Two people could have exactly the same experience, yet the body systems of one would sense it, perceive it, differently than those of the other person.… It doesn't mean that you think you have CFS and therefore you do. It means that the bodies of people with CFS may sense things differently.… There's no doubt that people feel pain. You give them a strong enough stimulus, they're going to say "ouch." But at what point does somebody say "ouch"? That's perception.58
Afari believes that further research into this question could lead to possible diagnostic markers for CFS and perhaps also to forms of treatment or even a method of preventing CFS or fibromyalgia from occurring in someone with a genetic predisposition.
Another possible causal factor that has received a great deal of attention from researchers in recent years is orthostatic intolerance (OI). OI is defined as the development of symptoms while standing or sitting upright. The number of CFS patients confined to bed led researchers to explore the significance of this problem, and in 1995 Dr. Peter Rowe first published a study showing evidence of one form of OI in people with CFS. Rowe found that 96 percent of the CFS patients in his study experienced a sharp drop in systolic blood pressure when they stood up from a reclining position. The drop in blood pressure was accompanied by an intensifying of other CFS symptoms as well, such as pain and fatigue.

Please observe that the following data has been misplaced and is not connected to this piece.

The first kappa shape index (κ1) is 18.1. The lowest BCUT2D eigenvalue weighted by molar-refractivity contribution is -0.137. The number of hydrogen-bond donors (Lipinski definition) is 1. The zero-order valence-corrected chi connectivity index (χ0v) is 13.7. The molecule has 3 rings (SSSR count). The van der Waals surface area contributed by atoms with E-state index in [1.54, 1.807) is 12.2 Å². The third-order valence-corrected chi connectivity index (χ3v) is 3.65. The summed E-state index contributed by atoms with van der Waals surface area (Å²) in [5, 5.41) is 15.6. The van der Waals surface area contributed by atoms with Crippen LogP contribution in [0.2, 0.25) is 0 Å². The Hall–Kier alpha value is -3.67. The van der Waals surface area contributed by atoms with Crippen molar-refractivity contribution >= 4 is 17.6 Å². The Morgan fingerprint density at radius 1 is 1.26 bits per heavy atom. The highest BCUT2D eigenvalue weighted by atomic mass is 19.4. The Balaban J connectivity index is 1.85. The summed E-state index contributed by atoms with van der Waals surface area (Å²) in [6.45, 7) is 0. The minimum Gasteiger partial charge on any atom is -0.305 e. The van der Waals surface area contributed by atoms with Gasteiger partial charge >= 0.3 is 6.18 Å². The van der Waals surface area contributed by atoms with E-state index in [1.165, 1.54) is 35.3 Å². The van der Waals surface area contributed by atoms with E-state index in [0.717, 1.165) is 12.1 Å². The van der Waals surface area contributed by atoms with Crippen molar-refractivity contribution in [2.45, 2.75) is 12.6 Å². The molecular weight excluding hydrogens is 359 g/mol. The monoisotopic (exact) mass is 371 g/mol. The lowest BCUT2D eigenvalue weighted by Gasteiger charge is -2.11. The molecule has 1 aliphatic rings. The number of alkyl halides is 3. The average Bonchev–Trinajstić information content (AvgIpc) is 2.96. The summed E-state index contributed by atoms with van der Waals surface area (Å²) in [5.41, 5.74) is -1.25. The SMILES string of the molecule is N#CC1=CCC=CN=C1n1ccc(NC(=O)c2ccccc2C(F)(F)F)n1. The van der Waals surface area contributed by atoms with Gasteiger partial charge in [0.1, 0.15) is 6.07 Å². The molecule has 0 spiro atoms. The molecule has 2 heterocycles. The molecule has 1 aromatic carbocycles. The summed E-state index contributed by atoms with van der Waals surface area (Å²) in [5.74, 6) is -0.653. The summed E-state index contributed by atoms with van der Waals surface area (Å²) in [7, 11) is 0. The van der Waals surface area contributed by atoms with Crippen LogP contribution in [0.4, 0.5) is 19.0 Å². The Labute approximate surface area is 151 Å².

Since then, Dr. Julian Stewart, among others, has explored the role of another form of OI called postural orthostatic tachycardia syndrome (POTS), also known as chronic orthostatic intolerance. In POTS, a person experiences a rapid increase in heart rate during the first ten minutes of standing. Stewart, a pediatric cardiologist, says that "the children [diagnosed with CFS] I've seen have almost all had POTS."59 POTS has also been found in a significant number of adult CFS patients. Symptoms of POTS resemble many of the common CFS symptoms, such as lightheadedness, dizziness, nausea, fatigue, headache, and vision problems.
OI, researchers already know, is primarily a problem of the autonomic nervous system, the part of the nervous system that controls involuntary functions such as heartbeat and breathing. Thus, the connection established between POTS and CFS may lend credence to the theory that CFS is caused by a malfunction of the autonomic nervous system. However, there is still no actual cause-effect relationship identified between POTS and CFS; the existence of a relationship on its own cannot determine which problem causes the other. Researchers such as Stewart and Rowe continue to investigate this relationship, however, hoping that one day their studies will yield a more conclusive answer.